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Road salt contamination in lakes widespread

Chuck Quirmbach Wisconsin Public Radio A new study indicates road salt is causing more widespread contamination in lakes than previously thought. Scientists working for the Global Lake Ecological Observatory Network have studied 370 freshwater lakes.

Chuck Quirmbach

Wisconsin Public Radio

A new study indicates road salt is causing more widespread contamination in lakes than previously thought.

Scientists working for the Global Lake Ecological Observatory Network have studied 370 freshwater lakes. Most of the lakes are in 10 northern states, including Wisconsin.

Comparing data now, to historical records, the study concludes most water bodies have seen a big jump in salt levels, or salinization. University of Wisconsin-Madison Limnology researcher Hilary Dugan said road salt is the main culprit, even salt that was spread years before.

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"The thing about road salt is that once it's applied to the landscape, there's really nothing that's going to remove it, and so it can sit in soil for a long time, and as soon as there's any type of rain, it gets washed off into the local stream and lakes," Dugan said.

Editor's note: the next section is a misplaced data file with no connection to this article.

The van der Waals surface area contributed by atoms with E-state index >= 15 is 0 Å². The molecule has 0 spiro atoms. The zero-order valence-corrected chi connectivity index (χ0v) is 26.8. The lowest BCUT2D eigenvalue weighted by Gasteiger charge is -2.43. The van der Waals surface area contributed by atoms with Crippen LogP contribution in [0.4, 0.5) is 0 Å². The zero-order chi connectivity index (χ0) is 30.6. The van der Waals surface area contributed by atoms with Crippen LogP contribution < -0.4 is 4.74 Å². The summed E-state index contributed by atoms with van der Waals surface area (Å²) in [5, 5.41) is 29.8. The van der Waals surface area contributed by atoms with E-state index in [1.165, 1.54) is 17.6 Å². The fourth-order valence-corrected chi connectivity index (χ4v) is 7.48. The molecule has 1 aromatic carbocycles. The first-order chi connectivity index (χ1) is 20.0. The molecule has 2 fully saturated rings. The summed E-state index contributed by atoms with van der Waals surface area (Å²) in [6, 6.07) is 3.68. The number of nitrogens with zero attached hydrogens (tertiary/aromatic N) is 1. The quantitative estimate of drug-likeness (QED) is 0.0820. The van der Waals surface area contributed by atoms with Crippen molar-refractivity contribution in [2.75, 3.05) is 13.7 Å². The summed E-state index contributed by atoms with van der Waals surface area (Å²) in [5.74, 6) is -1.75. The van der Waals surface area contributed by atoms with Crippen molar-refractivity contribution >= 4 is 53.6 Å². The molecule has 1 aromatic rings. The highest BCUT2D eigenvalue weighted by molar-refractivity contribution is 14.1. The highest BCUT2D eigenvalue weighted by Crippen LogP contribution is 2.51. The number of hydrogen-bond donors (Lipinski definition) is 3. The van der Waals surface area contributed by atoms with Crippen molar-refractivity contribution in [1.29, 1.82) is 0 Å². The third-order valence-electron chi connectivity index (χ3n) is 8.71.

Dugan said the study shows in the Madison area, the concentration of chloride in Lake Mendota is about 25 times what it was a century ago.

She said higher salt levels are tough on native fish and plants. 

"In most of these environments, non-native species are incredibly well adapted to fresh water," she said. "So, any salt that's added to lakes or rivers is going to stress those species and actually make the environment more favorable to non-native invasive species."

Dugan said some local highway departments are trying to reduce the salt spread on roads near surface waters. She encourages private landowners and snow removal companies to try to do the same.

Wisconsin Public Radio, © Copyright 2017, Board of Regents of the University of Wisconsin System and Wisconsin Educational Communications Board. More WPR news is available on KUWS-FM 91.3 or wpr.org.

 

Related Topics: ENVIRONMENTWEATHER
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